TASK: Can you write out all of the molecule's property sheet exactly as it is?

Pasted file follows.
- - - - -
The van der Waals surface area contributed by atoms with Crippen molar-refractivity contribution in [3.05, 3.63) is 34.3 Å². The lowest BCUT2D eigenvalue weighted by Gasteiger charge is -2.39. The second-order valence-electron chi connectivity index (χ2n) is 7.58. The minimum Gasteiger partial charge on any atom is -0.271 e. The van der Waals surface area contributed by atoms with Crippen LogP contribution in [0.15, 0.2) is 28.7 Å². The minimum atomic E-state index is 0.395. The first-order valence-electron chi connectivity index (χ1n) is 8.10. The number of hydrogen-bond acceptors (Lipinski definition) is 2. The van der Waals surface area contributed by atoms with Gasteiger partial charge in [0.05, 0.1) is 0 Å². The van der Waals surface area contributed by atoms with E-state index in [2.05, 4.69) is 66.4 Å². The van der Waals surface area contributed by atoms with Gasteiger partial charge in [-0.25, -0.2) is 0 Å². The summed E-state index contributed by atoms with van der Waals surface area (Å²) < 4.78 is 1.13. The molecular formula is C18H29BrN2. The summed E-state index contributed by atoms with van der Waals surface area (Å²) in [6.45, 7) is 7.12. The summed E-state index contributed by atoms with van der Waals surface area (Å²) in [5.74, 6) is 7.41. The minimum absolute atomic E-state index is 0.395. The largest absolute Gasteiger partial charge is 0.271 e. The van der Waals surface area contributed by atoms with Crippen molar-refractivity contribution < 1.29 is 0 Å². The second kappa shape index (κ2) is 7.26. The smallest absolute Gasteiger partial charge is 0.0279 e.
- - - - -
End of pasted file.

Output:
The van der Waals surface area contributed by atoms with Crippen molar-refractivity contribution in [3.05, 3.63) is 34.3 Å². The lowest BCUT2D eigenvalue weighted by Gasteiger charge is -2.39. The second-order valence-electron chi connectivity index (χ2n) is 7.58. The minimum Gasteiger partial charge on any atom is -0.271 e. The van der Waals surface area contributed by atoms with Crippen LogP contribution in [0.15, 0.2) is 28.7 Å². The minimum atomic E-state index is 0.395. The first-order valence-electron chi connectivity index (χ1n) is 8.10. The number of hydrogen-bond acceptors (Lipinski definition) is 2. The van der Waals surface area contributed by atoms with Gasteiger partial charge in [0.05, 0.1) is 0 Å². The van der Waals surface area contributed by atoms with E-state index in [2.05, 4.69) is 66.4 Å². The van der Waals surface area contributed by atoms with Gasteiger partial charge in [-0.25, -0.2) is 0 Å². The summed E-state index contributed by atoms with van der Waals surface area (Å²) < 4.78 is 1.13. The molecular formula is C18H29BrN2. The summed E-state index contributed by atoms with van der Waals surface area (Å²) in [6.45, 7) is 7.12. The summed E-state index contributed by atoms with van der Waals surface area (Å²) in [5.74, 6) is 7.41. The minimum absolute atomic E-state index is 0.395. The largest absolute Gasteiger partial charge is 0.271 e. The van der Waals surface area contributed by atoms with Crippen molar-refractivity contribution < 1.29 is 0 Å². The second kappa shape index (κ2) is 7.26. The smallest absolute Gasteiger partial charge is 0.0279 e.